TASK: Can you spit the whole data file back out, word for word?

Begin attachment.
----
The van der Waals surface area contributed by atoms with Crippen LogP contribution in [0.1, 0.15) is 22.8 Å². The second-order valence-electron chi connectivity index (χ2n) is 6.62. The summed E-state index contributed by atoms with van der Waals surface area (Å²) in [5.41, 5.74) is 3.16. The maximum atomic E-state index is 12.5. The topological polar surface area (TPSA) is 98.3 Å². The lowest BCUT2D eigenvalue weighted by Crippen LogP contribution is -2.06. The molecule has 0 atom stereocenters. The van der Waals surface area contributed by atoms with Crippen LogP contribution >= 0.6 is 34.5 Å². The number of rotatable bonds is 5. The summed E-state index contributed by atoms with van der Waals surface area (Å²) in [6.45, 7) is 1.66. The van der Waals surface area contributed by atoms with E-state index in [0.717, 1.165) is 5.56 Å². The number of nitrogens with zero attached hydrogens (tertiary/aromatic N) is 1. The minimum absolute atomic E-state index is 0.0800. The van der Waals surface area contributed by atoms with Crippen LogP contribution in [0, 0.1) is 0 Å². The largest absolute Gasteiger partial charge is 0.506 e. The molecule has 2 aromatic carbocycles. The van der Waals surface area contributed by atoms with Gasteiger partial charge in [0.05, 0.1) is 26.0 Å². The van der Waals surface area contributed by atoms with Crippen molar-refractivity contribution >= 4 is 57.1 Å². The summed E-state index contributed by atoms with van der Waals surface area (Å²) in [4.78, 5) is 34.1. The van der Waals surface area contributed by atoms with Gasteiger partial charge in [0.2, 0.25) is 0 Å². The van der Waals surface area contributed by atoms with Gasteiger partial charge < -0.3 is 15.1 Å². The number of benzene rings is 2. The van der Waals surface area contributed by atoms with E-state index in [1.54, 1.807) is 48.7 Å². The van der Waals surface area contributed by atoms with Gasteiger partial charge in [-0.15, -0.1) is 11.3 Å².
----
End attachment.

The van der Waals surface area contributed by atoms with Crippen LogP contribution in [0.1, 0.15) is 22.8 Å². The second-order valence-electron chi connectivity index (χ2n) is 6.62. The summed E-state index contributed by atoms with van der Waals surface area (Å²) in [5.41, 5.74) is 3.16. The maximum atomic E-state index is 12.5. The topological polar surface area (TPSA) is 98.3 Å². The lowest BCUT2D eigenvalue weighted by Crippen LogP contribution is -2.06. The molecule has 0 atom stereocenters. The van der Waals surface area contributed by atoms with Crippen LogP contribution >= 0.6 is 34.5 Å². The number of rotatable bonds is 5. The summed E-state index contributed by atoms with van der Waals surface area (Å²) in [6.45, 7) is 1.66. The van der Waals surface area contributed by atoms with E-state index in [0.717, 1.165) is 5.56 Å². The number of nitrogens with zero attached hydrogens (tertiary/aromatic N) is 1. The minimum absolute atomic E-state index is 0.0800. The van der Waals surface area contributed by atoms with Crippen LogP contribution in [0, 0.1) is 0 Å². The largest absolute Gasteiger partial charge is 0.506 e. The molecule has 2 aromatic carbocycles. The van der Waals surface area contributed by atoms with Gasteiger partial charge in [0.05, 0.1) is 26.0 Å². The van der Waals surface area contributed by atoms with Crippen molar-refractivity contribution >= 4 is 57.1 Å². The summed E-state index contributed by atoms with van der Waals surface area (Å²) in [4.78, 5) is 34.1. The van der Waals surface area contributed by atoms with Gasteiger partial charge in [0.2, 0.25) is 0 Å². The van der Waals surface area contributed by atoms with Gasteiger partial charge < -0.3 is 15.1 Å². The number of benzene rings is 2. The van der Waals surface area contributed by atoms with E-state index in [1.54, 1.807) is 48.7 Å². The van der Waals surface area contributed by atoms with Gasteiger partial charge in [-0.15, -0.1) is 11.3 Å².